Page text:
I can bet my treasured Arsenal jersey that one of the most googled keywords in India and Nepal yesterday was about what the RJ from Delhi commented about our new Indian Idol Prashant Tamang, that sparked off a riot in Siliguri resulting in at least 60 wounded.
Nah, none of the prominent news sites mentioned about the exact comment. They only mentioned about the incident, and that the RJ had apologized… The reason why none of them printed the statement was obvious: Why unnecessarily pour more fuel into the racial fire already burning since time immemorial when Mankind was created with different racial features.
I finally found the statement at one of my subscribed feeds Sepia Mutiny who in turn obtained it from BPO Tiger.
Quoting from the above site, this is what Red FM RJ Nitin supposedly said:
Aaj Prashant Tamang ‘Nepali ladka from Darjeeling’ [Today Prashant Tamang, Nepali boy from Darjeeling] has become Indian Idol [laughs sarcastically] and we have a [cricket] match tonight so we need to guard our house / malls / restaurants by ourselves as there will be no Nepali people to guard these place and whole night we need to say Jagtay Raho [stay awake].” The RJ also added that all the Footpath Momo shops will remain closed as Nepali guy has become Indian Idol.I also found this article at another feed I subscribe to, The Great Indian Mutiny, written by mutineer and founder Chacko (Jacob Joseph), where he asked the “Nepalis/Gorkhas to GROW UP” in his post Gurkha Humour, that came off as a very insensitive article to the Nepali community. The consequence was quite expected: More than 220 replies to his post so far, most of them abusing and cussing Chacko and calling him a racist pig etc.
When any community is attacked online, members of that online community react to the post usually after somebody comes across it from somewhere on the net and posts it in that particular community’s discussion forum. Happens with my Mizo community too. I did a little sleuthing of my own, and I think in this case, the main source of commenters at Chacko’s post came from this particular thread “Foul comments against Nepali community and Prashant” from The Darjeeling forum.
By this of course I don’t mean to criticize the members of that forum or anything like that, and am simply trying to point out how that particular post became so popular over-night. There can be other sources too, just as how any site “dissing” the Mizo community will see an immediate retaliation from members of misual.com, lawrkhawm.com, mizoserver.com, buannel.com, zawlbuk.net etc Mizo discussion forums. In today’s cyber age, almost every community has their own online discussion forums, and yes, we all guard our community’s honor fiercely.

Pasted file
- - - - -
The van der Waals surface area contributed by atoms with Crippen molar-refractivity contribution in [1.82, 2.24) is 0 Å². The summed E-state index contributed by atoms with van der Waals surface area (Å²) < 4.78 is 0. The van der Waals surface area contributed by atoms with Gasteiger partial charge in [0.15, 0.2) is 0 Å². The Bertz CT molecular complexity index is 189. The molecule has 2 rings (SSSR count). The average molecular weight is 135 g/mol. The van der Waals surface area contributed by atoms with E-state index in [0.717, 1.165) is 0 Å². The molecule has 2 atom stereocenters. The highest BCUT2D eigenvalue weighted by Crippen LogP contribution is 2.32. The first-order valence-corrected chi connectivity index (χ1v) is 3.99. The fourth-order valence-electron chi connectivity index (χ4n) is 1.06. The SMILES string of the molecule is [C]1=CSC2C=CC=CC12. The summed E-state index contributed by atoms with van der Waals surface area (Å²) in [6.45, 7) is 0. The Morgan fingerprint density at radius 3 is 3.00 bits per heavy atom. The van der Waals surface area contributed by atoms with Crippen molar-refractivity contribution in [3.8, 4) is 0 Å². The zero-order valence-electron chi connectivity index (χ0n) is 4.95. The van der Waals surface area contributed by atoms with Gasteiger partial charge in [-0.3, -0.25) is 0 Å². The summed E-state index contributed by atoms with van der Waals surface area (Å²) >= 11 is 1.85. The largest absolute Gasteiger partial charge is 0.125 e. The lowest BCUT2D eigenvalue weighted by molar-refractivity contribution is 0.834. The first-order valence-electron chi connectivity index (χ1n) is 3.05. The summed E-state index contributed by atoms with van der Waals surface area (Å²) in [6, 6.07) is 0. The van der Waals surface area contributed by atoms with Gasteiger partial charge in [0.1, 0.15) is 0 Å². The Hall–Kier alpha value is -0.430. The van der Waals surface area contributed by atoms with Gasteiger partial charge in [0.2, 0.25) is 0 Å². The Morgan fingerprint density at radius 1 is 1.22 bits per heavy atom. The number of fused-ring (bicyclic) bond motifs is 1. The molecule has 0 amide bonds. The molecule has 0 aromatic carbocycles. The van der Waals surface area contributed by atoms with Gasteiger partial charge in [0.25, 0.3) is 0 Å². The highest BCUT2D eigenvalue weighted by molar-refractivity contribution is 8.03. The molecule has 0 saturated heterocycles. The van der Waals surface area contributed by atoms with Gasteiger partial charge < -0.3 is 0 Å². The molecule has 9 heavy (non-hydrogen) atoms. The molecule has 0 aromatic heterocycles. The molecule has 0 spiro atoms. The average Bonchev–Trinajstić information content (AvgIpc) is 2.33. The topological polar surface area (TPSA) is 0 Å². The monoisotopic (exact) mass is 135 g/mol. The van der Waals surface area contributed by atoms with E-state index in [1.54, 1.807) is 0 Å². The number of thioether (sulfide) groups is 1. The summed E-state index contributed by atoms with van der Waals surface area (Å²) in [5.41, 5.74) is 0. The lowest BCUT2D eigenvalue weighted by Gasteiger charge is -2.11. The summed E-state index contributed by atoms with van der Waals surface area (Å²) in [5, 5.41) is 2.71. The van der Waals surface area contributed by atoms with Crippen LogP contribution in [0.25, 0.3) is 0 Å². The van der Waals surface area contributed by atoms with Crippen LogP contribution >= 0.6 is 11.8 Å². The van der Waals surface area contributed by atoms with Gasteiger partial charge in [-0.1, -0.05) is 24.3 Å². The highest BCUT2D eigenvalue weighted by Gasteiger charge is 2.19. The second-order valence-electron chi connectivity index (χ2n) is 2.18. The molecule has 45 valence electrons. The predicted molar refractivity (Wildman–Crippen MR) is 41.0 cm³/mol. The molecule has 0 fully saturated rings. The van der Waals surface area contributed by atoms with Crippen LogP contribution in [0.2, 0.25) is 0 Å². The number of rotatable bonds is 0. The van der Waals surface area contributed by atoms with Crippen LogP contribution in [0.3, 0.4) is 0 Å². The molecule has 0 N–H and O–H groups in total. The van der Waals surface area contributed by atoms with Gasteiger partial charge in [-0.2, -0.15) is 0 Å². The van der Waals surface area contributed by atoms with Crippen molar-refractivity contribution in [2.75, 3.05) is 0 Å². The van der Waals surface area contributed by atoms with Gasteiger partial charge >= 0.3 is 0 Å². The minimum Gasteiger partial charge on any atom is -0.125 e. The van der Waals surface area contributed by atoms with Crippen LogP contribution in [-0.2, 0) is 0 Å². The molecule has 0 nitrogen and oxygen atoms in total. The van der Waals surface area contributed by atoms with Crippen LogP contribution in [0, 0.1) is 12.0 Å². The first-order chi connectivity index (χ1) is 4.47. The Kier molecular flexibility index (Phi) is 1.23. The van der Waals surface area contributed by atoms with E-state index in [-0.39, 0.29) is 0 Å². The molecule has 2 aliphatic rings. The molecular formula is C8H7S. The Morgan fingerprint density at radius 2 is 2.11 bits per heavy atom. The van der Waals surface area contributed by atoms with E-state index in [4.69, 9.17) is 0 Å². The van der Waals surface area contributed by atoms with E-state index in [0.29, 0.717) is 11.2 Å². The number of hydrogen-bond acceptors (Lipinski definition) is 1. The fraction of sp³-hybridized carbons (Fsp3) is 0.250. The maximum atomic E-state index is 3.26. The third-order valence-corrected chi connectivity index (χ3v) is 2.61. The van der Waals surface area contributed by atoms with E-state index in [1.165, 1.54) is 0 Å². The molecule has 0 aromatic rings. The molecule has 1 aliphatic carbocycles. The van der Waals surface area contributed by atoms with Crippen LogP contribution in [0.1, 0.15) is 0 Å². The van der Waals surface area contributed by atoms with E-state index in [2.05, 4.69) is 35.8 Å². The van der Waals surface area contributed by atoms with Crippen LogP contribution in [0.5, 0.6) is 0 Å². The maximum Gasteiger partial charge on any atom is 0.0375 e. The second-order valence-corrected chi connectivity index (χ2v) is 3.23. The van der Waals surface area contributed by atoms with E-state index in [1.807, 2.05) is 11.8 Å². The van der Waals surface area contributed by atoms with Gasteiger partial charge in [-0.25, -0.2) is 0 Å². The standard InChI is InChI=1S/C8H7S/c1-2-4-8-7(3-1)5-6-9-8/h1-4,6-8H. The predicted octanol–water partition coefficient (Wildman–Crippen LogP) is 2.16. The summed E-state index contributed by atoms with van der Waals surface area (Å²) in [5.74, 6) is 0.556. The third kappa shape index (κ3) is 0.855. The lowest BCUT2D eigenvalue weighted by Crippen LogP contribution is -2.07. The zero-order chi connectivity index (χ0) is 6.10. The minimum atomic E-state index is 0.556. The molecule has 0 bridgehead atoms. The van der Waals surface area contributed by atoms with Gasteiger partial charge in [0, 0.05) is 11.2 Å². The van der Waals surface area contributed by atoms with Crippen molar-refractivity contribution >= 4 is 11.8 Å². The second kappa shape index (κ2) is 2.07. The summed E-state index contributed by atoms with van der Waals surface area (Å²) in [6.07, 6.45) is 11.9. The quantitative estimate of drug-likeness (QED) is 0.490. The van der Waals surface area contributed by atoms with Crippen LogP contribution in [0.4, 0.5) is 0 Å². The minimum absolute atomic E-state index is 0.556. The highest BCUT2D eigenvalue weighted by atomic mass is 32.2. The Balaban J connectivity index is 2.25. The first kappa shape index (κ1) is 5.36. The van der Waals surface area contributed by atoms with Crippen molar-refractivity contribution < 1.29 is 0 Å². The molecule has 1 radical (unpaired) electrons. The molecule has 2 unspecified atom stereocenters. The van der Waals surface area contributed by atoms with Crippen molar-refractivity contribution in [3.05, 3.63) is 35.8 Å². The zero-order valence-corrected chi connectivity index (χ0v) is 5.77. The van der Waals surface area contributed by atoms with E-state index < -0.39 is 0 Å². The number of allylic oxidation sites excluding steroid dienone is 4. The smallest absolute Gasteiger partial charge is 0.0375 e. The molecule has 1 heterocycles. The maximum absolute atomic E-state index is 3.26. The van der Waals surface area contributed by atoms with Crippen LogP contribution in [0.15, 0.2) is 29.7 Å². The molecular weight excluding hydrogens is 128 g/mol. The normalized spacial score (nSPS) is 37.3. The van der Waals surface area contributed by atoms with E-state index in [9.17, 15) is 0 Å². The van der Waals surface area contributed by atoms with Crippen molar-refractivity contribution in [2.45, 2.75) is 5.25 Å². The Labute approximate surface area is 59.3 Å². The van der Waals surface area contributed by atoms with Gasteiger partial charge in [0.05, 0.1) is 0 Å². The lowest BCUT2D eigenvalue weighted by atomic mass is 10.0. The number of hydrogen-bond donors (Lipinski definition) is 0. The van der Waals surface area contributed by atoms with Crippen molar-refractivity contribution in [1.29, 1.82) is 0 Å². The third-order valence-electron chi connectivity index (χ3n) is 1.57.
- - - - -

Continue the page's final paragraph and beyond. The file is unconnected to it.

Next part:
I am quite surprised at Chacko for that article of his. I too might have joined the bandwagon calling him insensitive and maybe a racist, had I not made an acquaintance with Chacko earlier. I came across him when I was writing my article Ethnocide: the Great Hibu Fiasco, protesting about IPS Hibu’s careless remark in his booklet/guide about us NE students “dressing provocatively and eating our smelly cultural delicacies”. Chacko commented:
Great post, we should have you on the Mutiny (that's www.mutiny.in incase you were wondering) :-)People like Chacko do belong to the category of thinkers who fight against racism and seek a World void of any discrimination. I know he’s not a racist and stand by him, but in this particular post of his, he got careless and maybe didn’t do his homework well. He missed out on the real issue on why the Nepali community considers the RJ’s statement as an extremely derogatory slur.
Even though every community in India has their own undesirable stereotypes, the minority community (read: Indians of a mongoloid origin) will react much more harshly to such stereotypes about them compared to the rest of India, simply because of the fact that we are an extremely insecure lot, and that should never be mistaken as us not having any sense of humor.
The insecurity stems out from the fact that we are an extreme minority in India, the incessant racial abuses and slurs we face everyday, the fact that no matter how much “sense of belonging” we try to have with India, the attitude of most Indians seem to say otherwise, and last but not the least, no matter how much we assimilate with the language, culture and traditions of India, our facial features betrays all that and we are still looked upon as foreigners.